This is the tricky one. Take note that *\(x^2\)* falls under this case. Students usually lose marks when they forget to write both fractions when dealing with repeated linear factors. Lucky for us we will only be seeing the factor repeated once, though you can make a guess what would happen if the factor were cubed instead.

### Case 3: Quadratic factor that cannot be factorised

The *\(c^2\)* in this case just means that we have *\(x^2\)* plus a positive number. You can check that it really cannot be factorised by finding the discriminant. As for the numerator, since the highest power in the denominator is 2, we have *\(Bx+C\)* to account for all possible proper algebraic fractions.

Putting this all together, here are a few examples of what it should look like. Note that (c) is an improper algebraic fraction.

(a) *\(\frac{x-9}{(x+1)(2x-3)}=\frac{A}{x+1}+\frac{B}{2x-3}\)*

(b) *\(\frac{2x^2+2x+1}{x^2(x-1)}=\frac{A}{x}+\frac{B}{x^2}+\frac{C}{x-1}\)*

(c) *\(\frac{x^3+2x}{(x-3)(x^2+2)}=1+\frac{3x^2+6}{(x-3)(x^2+2)}=1+\frac{A}{x-3}+\frac{Bx+C}{x^2+2}\)*

## Step 3: Solve for unknown constants

This involves multiple steps and different schools teach different methods. However, we find the smart substitution method the easiest to use. To show this, we will go through (b) from the examples above, describing the process along the way.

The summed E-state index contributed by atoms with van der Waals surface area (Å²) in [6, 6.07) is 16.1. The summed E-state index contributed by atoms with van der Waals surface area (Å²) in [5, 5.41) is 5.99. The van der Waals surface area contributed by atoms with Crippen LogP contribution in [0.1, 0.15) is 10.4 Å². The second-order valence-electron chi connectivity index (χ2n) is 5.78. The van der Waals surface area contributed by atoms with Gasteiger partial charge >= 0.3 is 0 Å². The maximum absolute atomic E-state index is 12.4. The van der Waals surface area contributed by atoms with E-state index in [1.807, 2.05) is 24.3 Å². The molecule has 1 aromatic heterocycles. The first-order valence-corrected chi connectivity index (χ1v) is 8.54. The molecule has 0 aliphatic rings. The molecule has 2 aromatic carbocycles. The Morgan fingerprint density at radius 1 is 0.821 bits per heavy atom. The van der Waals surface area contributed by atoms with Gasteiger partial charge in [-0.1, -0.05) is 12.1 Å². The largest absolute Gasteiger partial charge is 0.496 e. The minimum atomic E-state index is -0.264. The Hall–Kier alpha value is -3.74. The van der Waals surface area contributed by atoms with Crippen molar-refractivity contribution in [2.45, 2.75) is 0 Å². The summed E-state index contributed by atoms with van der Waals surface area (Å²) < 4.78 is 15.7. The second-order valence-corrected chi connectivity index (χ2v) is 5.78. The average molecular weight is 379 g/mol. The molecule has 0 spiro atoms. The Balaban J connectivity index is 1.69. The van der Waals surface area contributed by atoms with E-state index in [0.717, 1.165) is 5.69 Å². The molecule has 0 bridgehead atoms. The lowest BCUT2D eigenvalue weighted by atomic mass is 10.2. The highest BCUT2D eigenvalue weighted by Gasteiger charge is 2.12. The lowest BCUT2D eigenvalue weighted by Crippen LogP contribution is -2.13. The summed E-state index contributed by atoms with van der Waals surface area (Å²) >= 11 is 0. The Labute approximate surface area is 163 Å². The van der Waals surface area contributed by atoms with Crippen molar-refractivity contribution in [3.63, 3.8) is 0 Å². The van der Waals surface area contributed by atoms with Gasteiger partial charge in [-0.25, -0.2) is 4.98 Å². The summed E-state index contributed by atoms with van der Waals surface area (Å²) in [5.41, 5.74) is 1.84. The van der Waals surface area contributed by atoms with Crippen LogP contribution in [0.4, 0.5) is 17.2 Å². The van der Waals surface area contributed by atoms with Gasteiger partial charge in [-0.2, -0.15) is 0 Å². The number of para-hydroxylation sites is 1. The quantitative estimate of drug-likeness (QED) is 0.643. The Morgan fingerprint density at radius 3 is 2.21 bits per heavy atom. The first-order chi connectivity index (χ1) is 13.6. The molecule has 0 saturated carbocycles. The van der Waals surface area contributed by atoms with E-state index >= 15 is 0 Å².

*\(\frac{2x^2+2x+1}{x^2(x-1)}=\frac{A}{x}+\frac{B}{x^2}+\frac{C}{x-1}\)*

First, multiply throughout by the denominator of the left-hand side. Take note of which factors cancel out on the right-hand side.

*\(2x^2+2x+1=Ax(x-1)+B(x-1)+Cx^2\)*

Next, substitute different values of *\(x\)* such that each substitution leaves us with an equation with only one unknown for us to solve. Here, we can see that substituting *\(x = 1\)* removes the terms containing *A* and *B*, and substituting *\(x = 0\)* removes the terms containing *A* and *C*.

*\(x=1: 2+2+1=C(1)^2\\\,\,\,\,\,\,\,\,\,\,\,\,\,\,\,\,\,C=5\)*

*\(x=0: 1=B(-1)\\\,\,\,\,\,\,\,\,\,\,\,\,\,\,\,\,\,B=-1\)*

Usually, when case 2 or 3 are involved, you will need to substitute *x* with any simple value in order to solve for the last unknown. Do not forget to substitute the values of unknowns that have already been found.

*\(x=2: 2(2)^2+2(2)+1=A(2)(1)-1(1)+5(2)^2\\\,\,\,\,\,\,\,\,\,\,\,\,\,\,\,\,\,13=2(A)+19\\\,\,\,\,\,\,\,\,\,\,\,\,\,\,\,\,\,2A=-6\\\,\,\,\,\,\,\,\,\,\,\,\,\,\,\,\,\,A=-3\)*

## Step 4: Conclusion Statement

We are almost done. Rewrite your equation from step 3, substituting the values of all unknowns.

*\(\frac{2x^2+2x+1}{x^2(x-1)}=-\frac{3}{x}-\frac{1}{x^2}-\frac{5}{x-1}\)*

Looking at the trend of questions set in exams, partial fractions are usually tested as a topic on its own, not mixed with the other topics of Additional Mathematics. The only topic it can be tested together with will be Integration in Secondary 4. However, these types of questions will usually be seen in school papers. The O-level paper will most likely test it as a question on its own, and it is usually worth 5 to 6 marks. Make sure to keep practising.